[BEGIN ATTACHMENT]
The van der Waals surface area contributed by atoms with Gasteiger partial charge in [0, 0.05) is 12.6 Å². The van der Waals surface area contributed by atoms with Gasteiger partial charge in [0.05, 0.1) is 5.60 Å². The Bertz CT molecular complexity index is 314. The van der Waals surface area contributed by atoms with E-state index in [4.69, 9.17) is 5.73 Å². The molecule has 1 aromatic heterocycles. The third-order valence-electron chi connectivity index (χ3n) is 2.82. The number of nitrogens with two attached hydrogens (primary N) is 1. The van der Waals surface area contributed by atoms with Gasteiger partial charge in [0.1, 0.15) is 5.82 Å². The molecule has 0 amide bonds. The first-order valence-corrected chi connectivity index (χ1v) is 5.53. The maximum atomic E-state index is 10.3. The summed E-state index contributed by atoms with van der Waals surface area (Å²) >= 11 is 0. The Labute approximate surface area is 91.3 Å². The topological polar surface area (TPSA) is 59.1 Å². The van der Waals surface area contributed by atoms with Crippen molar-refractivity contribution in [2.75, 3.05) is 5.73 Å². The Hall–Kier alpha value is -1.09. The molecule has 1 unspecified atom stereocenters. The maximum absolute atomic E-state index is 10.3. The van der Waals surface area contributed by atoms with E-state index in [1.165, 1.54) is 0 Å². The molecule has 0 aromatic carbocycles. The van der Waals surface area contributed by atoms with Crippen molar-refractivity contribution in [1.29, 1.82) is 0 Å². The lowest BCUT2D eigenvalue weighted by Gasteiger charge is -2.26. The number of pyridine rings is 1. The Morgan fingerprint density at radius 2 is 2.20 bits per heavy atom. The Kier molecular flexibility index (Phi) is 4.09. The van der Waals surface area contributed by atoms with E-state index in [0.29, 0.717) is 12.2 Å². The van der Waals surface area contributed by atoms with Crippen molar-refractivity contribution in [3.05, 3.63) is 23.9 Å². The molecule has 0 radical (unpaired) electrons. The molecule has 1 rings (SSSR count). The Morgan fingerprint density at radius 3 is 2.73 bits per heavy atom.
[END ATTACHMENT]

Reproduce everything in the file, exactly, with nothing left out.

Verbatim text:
The van der Waals surface area contributed by atoms with Gasteiger partial charge in [0, 0.05) is 12.6 Å². The van der Waals surface area contributed by atoms with Gasteiger partial charge in [0.05, 0.1) is 5.60 Å². The Bertz CT molecular complexity index is 314. The van der Waals surface area contributed by atoms with E-state index in [4.69, 9.17) is 5.73 Å². The molecule has 1 aromatic heterocycles. The third-order valence-electron chi connectivity index (χ3n) is 2.82. The number of nitrogens with two attached hydrogens (primary N) is 1. The van der Waals surface area contributed by atoms with Gasteiger partial charge in [0.1, 0.15) is 5.82 Å². The molecule has 0 amide bonds. The first-order valence-corrected chi connectivity index (χ1v) is 5.53. The maximum atomic E-state index is 10.3. The summed E-state index contributed by atoms with van der Waals surface area (Å²) >= 11 is 0. The Labute approximate surface area is 91.3 Å². The topological polar surface area (TPSA) is 59.1 Å². The van der Waals surface area contributed by atoms with Crippen molar-refractivity contribution in [2.75, 3.05) is 5.73 Å². The Hall–Kier alpha value is -1.09. The molecule has 1 unspecified atom stereocenters. The maximum absolute atomic E-state index is 10.3. The van der Waals surface area contributed by atoms with E-state index in [1.165, 1.54) is 0 Å². The molecule has 0 aromatic carbocycles. The van der Waals surface area contributed by atoms with Crippen molar-refractivity contribution in [1.29, 1.82) is 0 Å². The lowest BCUT2D eigenvalue weighted by Gasteiger charge is -2.26. The number of pyridine rings is 1. The Morgan fingerprint density at radius 2 is 2.20 bits per heavy atom. The Kier molecular flexibility index (Phi) is 4.09. The van der Waals surface area contributed by atoms with E-state index in [0.29, 0.717) is 12.2 Å². The van der Waals surface area contributed by atoms with Crippen molar-refractivity contribution in [3.05, 3.63) is 23.9 Å². The molecule has 0 radical (unpaired) electrons. The molecule has 1 rings (SSSR count). The Morgan fingerprint density at radius 3 is 2.73 bits per heavy atom.